Thursday, February 12, 2009

If Ramirez does it, shouldn't I ?

I noticed that you don't use the ebony stripe that goes in the neck. You never even talked about it. I was advised to put one in my necks for stability. Should I use it? I don't have power tools, so it is a pain to insert an ebony (or rosewood) stripe in the neck. What do you think?


I see these ebony center lamination on Ramirez' guitars, and think, "well, they should know." But no amount of reasoning can persuade me that it is useful for neck "stability". Mahogany is far more stable (lower in reactivity to environmental changes) than ebony. The mahogany neck, which is rather large and massive when compared to that of a thinner and narrower steel-string neck, is well up to the task of withstanding the modest tension forces imposed by nylon strings: barely 36 kg--and only half of that, since the neck bears one half of the stressed string, the soundbox bears the other half. So if "stability"is defined as low-reactivity to environmental changes, it just doesn't seem helpful to put a stripe of very-reactive ebony down the center of exceedingly-unreactive mahogany neck to "enhance" it's stability. If "stability" is defined as low deflection, the ebony strip--which is denser and stiffer than mahogany is over-kill. If deflection of the mahogany neckshaft were a problem, we would see action rising as a result of the neck curving or bending under stress. But I've never seen that on a nylon string guitar. Action rising as a result of string tension has always seemed to result from a stretching of the soundbox, and a rotation of the rigid neck at the neck-body junction, not a curving or bending of the neck shaft.

I can, however, read into the ebony center-strip an effort to perhaps harness or modify the acoustic response of the instrument. Trying to think here, like the very talented folks at Ramirez, I find it entirely reasonable to propose (not affirm) that stiffening the neck--not for structural reasons, but for acoustic reasons--reflects the strings' wave energy towards the far-more compliant soundbox. Or that damping the neck to modify the tone, hopefully in a positive manner. The neck's total mass, stiffness, and inertia is an important variable in the guitar's tone production. Adding an ebony strip down the middle creates a new variable, and for Ramirez' perhaps, for them, a reasonable justification for inserting an ebony center strip.

Why NOT glue?

I'm readying myself for a classical guitar, and I've noticed in your book that you do not recommend gluing the sides into the headstock slots. This would seem to compromise stability between the neck and the body in the finished product. What are the pros and cons of this practice, and would I be making a serious mistake if I glued the joint?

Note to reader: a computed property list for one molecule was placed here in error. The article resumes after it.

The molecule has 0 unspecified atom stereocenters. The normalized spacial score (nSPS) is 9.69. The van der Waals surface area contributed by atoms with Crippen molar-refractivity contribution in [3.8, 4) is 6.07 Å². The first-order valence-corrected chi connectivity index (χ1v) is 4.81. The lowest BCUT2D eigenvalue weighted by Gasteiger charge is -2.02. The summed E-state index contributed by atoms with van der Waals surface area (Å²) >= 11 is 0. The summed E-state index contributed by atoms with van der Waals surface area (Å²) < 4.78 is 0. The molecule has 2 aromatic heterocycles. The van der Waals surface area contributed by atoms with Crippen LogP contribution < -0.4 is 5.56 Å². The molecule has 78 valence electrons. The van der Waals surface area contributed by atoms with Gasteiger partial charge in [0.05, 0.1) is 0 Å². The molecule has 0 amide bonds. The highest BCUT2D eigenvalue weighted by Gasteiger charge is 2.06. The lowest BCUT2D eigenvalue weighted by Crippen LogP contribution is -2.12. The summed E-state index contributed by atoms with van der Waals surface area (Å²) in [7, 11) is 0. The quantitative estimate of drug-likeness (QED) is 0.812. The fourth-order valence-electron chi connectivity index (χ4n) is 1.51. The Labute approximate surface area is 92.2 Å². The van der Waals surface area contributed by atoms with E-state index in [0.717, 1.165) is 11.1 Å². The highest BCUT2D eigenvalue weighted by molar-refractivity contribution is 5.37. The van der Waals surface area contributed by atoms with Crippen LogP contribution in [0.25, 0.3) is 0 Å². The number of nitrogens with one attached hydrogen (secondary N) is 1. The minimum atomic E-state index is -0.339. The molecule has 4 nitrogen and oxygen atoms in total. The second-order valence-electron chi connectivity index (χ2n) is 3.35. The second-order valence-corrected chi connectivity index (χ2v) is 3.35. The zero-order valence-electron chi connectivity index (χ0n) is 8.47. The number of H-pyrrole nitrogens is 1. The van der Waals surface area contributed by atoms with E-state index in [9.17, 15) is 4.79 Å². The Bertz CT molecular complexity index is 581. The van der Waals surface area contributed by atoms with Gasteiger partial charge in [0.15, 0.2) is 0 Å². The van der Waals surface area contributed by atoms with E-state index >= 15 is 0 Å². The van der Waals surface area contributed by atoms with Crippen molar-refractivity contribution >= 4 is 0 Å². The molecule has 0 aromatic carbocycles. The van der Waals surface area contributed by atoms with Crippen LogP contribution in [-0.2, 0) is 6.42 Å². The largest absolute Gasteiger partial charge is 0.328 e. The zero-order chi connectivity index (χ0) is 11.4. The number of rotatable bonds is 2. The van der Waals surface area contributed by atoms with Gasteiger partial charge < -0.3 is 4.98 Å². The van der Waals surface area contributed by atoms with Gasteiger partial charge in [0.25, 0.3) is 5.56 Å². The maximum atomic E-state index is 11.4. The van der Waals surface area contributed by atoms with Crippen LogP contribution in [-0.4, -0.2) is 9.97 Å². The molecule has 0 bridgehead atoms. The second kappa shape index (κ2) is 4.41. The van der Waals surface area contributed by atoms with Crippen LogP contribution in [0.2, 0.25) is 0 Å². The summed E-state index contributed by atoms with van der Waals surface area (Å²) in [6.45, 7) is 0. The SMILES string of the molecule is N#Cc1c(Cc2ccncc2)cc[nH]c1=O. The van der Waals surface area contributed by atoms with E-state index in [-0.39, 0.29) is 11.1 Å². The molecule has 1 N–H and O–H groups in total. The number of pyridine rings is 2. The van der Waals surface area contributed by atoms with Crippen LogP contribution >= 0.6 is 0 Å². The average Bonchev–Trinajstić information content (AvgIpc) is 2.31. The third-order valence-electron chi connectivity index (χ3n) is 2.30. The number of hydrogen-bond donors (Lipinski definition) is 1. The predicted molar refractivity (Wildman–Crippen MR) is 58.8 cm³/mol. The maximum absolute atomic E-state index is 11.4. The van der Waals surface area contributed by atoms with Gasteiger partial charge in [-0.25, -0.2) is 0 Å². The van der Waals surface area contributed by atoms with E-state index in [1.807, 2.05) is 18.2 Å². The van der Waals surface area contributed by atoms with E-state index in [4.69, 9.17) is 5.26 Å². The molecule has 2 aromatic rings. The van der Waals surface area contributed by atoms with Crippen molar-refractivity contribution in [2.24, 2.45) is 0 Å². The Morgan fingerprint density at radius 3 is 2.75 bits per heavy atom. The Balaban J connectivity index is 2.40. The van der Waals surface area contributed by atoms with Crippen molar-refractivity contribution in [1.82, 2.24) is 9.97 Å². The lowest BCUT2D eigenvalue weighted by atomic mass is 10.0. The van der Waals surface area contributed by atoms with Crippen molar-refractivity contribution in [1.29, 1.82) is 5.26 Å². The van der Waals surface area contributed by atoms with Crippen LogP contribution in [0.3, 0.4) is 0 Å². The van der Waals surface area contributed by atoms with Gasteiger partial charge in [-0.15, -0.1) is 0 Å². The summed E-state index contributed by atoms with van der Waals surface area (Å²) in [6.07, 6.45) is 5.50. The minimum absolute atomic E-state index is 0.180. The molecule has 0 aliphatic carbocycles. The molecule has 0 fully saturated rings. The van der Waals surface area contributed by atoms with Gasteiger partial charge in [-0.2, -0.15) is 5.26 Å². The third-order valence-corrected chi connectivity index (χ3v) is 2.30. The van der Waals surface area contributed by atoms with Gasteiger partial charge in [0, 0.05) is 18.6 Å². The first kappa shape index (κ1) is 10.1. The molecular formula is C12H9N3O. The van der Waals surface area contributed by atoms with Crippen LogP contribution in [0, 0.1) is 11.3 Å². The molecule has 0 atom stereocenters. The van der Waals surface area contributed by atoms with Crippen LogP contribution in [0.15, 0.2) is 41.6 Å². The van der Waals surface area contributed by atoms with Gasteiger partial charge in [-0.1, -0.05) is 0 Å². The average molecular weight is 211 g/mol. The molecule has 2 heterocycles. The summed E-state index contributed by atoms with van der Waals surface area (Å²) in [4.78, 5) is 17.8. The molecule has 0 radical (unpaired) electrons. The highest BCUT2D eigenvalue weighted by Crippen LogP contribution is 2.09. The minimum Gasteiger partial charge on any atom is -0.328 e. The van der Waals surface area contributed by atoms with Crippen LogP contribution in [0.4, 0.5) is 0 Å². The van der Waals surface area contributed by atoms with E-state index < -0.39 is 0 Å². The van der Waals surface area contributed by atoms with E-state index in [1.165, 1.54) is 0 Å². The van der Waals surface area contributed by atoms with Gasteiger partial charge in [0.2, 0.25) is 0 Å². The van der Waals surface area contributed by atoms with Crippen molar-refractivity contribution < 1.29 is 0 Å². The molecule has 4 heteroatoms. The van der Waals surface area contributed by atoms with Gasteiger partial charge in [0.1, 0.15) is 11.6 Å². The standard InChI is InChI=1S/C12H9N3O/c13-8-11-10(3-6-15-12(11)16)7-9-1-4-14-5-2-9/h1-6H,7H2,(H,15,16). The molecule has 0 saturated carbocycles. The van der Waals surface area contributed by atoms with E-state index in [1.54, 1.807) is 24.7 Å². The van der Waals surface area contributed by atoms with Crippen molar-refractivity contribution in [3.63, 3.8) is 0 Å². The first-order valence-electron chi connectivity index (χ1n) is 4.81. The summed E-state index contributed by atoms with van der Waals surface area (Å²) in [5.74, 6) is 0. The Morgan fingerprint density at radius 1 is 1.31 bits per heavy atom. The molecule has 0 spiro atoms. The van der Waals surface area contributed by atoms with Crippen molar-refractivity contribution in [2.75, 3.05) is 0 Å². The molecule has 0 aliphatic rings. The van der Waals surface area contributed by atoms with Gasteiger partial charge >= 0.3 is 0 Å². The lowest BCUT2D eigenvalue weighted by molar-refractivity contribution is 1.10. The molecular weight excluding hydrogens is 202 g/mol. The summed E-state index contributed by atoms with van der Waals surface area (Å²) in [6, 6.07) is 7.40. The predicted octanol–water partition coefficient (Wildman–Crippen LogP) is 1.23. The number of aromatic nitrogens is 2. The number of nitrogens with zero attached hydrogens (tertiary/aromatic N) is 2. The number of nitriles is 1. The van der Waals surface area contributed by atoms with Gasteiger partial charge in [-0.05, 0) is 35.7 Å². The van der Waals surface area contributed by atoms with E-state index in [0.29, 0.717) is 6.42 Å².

I'm not sure what you mean by "stability", but when you consider that everything converging on the neck joint is tightly glued, save for the sides in the slot, the system ends up being completely "stable" regardless of whether the sides are glued into the slot or not. Setting aside the basic woodworking no-no against gluing onto end-grain, there are good, practical reasons for not gluing the side into the slot. But the best solution depends on the quality of fit that you can achieve, of the side into slot.

The ideal would be that the slot/side clearance offered a glove-fit to the side. The seam would be tight and the side rattle-free. In that case, it would be a disaster if you then attempted to include glue into the slot along with the side. You'd have an instant to properly position the side into the slot before it became permanently locked as the side and the slot swelled by a tiny amount. Try it on scrap, you'll see. If it slides in with no wobble, it'll lock virtually instantly when you slide it in with glue. Another bad thing would be if any glue were to be squeezed out on the show side, it would be unsightly and difficult to completely remove.

I happen to be able to control my slot and side widths so I can achieve a glove fit--one which require no glue. Many experienced builders such as myself do not glue the slot in also, but they've also learned from bitter experience that if you do use glue, you need to cut a generous clearance-fit to avoid the hydraulic locking problem. But then a generous clearance can lead to a visible gap on the show side, which is structurally trivial but visually, very disconcerting. So the solution for builders who don't have the resources to consistently produce a glueless glove-fit between slot and side is to cut a rather wide slot for a wobbly fit; then during assembly, they slide a tapered veneer wedge, with glue, behind the side in the slot. This pushes the side against the slot wall on the show side. And everything is glued together so your "stability" worry is relieved.

But try gluing a side into a tight slot only at your peril! You may loose both your side and your neck in the process.